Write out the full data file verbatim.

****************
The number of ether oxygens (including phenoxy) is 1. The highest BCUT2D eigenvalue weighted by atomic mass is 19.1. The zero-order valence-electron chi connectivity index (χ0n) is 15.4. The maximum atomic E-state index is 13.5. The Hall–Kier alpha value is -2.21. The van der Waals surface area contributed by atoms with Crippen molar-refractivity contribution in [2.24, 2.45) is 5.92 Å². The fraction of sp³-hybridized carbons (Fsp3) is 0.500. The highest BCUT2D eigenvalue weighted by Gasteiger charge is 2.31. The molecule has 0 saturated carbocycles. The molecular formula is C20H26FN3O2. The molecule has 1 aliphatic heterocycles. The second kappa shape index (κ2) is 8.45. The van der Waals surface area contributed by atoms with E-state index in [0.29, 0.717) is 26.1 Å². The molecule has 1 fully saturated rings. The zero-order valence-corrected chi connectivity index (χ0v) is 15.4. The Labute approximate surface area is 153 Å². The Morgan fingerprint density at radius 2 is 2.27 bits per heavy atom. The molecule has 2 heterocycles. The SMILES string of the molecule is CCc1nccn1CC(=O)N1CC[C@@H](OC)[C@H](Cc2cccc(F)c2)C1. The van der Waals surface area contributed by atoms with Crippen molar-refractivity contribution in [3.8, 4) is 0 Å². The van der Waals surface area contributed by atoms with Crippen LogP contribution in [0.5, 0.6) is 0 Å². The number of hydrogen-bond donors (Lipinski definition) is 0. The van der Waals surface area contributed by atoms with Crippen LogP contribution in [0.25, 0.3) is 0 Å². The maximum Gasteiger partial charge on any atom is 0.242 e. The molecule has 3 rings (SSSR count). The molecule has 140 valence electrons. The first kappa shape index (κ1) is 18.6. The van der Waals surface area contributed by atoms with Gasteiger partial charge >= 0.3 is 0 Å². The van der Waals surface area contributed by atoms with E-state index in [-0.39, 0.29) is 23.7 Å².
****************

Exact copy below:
The number of ether oxygens (including phenoxy) is 1. The highest BCUT2D eigenvalue weighted by atomic mass is 19.1. The zero-order valence-electron chi connectivity index (χ0n) is 15.4. The maximum atomic E-state index is 13.5. The Hall–Kier alpha value is -2.21. The van der Waals surface area contributed by atoms with Crippen molar-refractivity contribution in [2.24, 2.45) is 5.92 Å². The fraction of sp³-hybridized carbons (Fsp3) is 0.500. The highest BCUT2D eigenvalue weighted by Gasteiger charge is 2.31. The molecule has 0 saturated carbocycles. The molecular formula is C20H26FN3O2. The molecule has 1 aliphatic heterocycles. The second kappa shape index (κ2) is 8.45. The van der Waals surface area contributed by atoms with E-state index in [0.29, 0.717) is 26.1 Å². The molecule has 1 fully saturated rings. The zero-order valence-corrected chi connectivity index (χ0v) is 15.4. The Labute approximate surface area is 153 Å². The Morgan fingerprint density at radius 2 is 2.27 bits per heavy atom. The molecule has 2 heterocycles. The SMILES string of the molecule is CCc1nccn1CC(=O)N1CC[C@@H](OC)[C@H](Cc2cccc(F)c2)C1. The van der Waals surface area contributed by atoms with Crippen molar-refractivity contribution in [3.8, 4) is 0 Å². The van der Waals surface area contributed by atoms with Crippen LogP contribution in [0.5, 0.6) is 0 Å². The number of hydrogen-bond donors (Lipinski definition) is 0. The van der Waals surface area contributed by atoms with Crippen LogP contribution in [0.25, 0.3) is 0 Å². The maximum Gasteiger partial charge on any atom is 0.242 e. The molecule has 3 rings (SSSR count). The molecule has 140 valence electrons. The first kappa shape index (κ1) is 18.6. The van der Waals surface area contributed by atoms with Gasteiger partial charge >= 0.3 is 0 Å². The van der Waals surface area contributed by atoms with E-state index in [-0.39, 0.29) is 23.7 Å².